Linguistic context and pragmatic context
I would like to start by proposing a working hypothesis (H1):
Linguistic context and pragmatic context can easily be discerned and ought to be treated separately in linguistic analyses.
Traditionally, many approaches adopt the dichotomy of linguistically coded and linguistically non-coded information which, thus is presumed to constitute the basis for sentence interpretation and utterance interpretation. As a corollary, such approaches assume that it is straightforward to separate semantic content from pragmatic meaning based on the contribution of pragmatic knowledge.
However, in order to be able to talk about pragmatic knowledge, we need to have an idea what we mean by language-relevant knowledge. It has been acknowledged that diverse knowledge-types (both linguistically coded and linguistically non-coded types) get activated in communicatively appropriate contexts. I will make an attempt below to refer to what is common practice in linguistic analysis when language-system related and discourse-related knowledge types are distinguished. I will also propose a non-exhaustive list of such types of knowledge.
(i) L-related (language-system related) knowledge: knowledge of language (language internal),
lexical knowledge (language internal and language external), deictic knowledge (language internal and language external), and
(ii) D-related (discourse-related) knowledge: encyclopaedic knowledge,
world knowledge, social knowledge, kinesthetic knowledge, procedural knowledge, personal knowledge,
tacit knowledge (non-formalizable knowledge), intuitive knowledge (based on shortcuts in reasoning), expert knowledge,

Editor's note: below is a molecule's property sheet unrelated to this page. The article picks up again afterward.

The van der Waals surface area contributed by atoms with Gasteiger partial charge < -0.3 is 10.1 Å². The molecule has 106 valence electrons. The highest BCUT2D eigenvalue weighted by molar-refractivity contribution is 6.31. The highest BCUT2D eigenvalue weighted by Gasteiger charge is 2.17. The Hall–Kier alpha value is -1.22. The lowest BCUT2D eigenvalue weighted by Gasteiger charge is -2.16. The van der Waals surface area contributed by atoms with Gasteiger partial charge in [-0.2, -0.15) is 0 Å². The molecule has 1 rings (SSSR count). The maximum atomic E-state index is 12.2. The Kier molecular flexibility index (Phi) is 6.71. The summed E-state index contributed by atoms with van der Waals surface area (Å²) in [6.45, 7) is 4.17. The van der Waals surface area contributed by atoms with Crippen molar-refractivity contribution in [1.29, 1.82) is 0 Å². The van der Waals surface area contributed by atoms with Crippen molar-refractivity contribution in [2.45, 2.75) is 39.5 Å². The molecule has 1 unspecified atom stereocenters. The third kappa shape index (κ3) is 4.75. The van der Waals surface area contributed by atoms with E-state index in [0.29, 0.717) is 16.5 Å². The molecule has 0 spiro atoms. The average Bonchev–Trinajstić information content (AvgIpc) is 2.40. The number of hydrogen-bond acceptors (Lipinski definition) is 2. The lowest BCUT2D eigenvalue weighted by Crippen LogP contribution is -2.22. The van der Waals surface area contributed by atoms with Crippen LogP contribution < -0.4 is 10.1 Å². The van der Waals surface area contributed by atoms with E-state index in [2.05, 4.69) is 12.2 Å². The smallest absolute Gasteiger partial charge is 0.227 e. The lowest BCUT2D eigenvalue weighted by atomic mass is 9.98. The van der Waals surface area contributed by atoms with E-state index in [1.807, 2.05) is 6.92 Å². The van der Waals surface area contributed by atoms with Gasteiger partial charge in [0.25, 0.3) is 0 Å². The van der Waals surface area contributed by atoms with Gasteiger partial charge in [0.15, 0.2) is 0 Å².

knowledge of frames, domains, scenes, scenarios, mental maps, cognitive models,
discourse knowledge (speech context specific),
background knowledge (situation and cultural narrative specific),
conceptual knowledge (mental representations or projections).
Methodological frameworks developed by other theoretical convictions claim that all language-related meanings are context-bound; therefore, their full meanings are pragmatically determined. I take such positions to be extremes and untenable in view of linguistic evidence. I must admit that I find certain terms misleading and dubious, if not confusing, such as linguistic knowledge, pragmatic knowledge, or full meaning, literal meaning and non-literal meaning, when their interpretation is not specified for specific contexts of usage.
There might well be methodological considerations to discern the above mentioned categories, but H1 does not seem to be supported in the light of the activation of knowledge types related to both language-internal and language-external phenomena. I intend to provide arguments, supported by ontological considerations, according to which constructed contexts as cognitive construals are inevitable for the effective use of our interpretational skills involving text and discourse describing situations and creating mental contexts at the same time.
Meaning construction via contextualization is a conscious reference to Kent Bach’s witty formulation of Putting Context in Context (Bach 2004: 36). I want to address issues concerning the ontological status of terms widely used (and accepted) in linguistics from the point of view of cognition and pragmatics. I will claim that pragmatics, exploiting the technique of contextualization, is a realistic support for cognitive coherence.
As a consequence, I find it important for any linguistic analysis that terms such as linguistic meaning, pragmatic meaning, full meaning, context-sensitive meaning or linguistic context and situational, extralinguistic context receive a more rigorous definition when used in theoretical statements.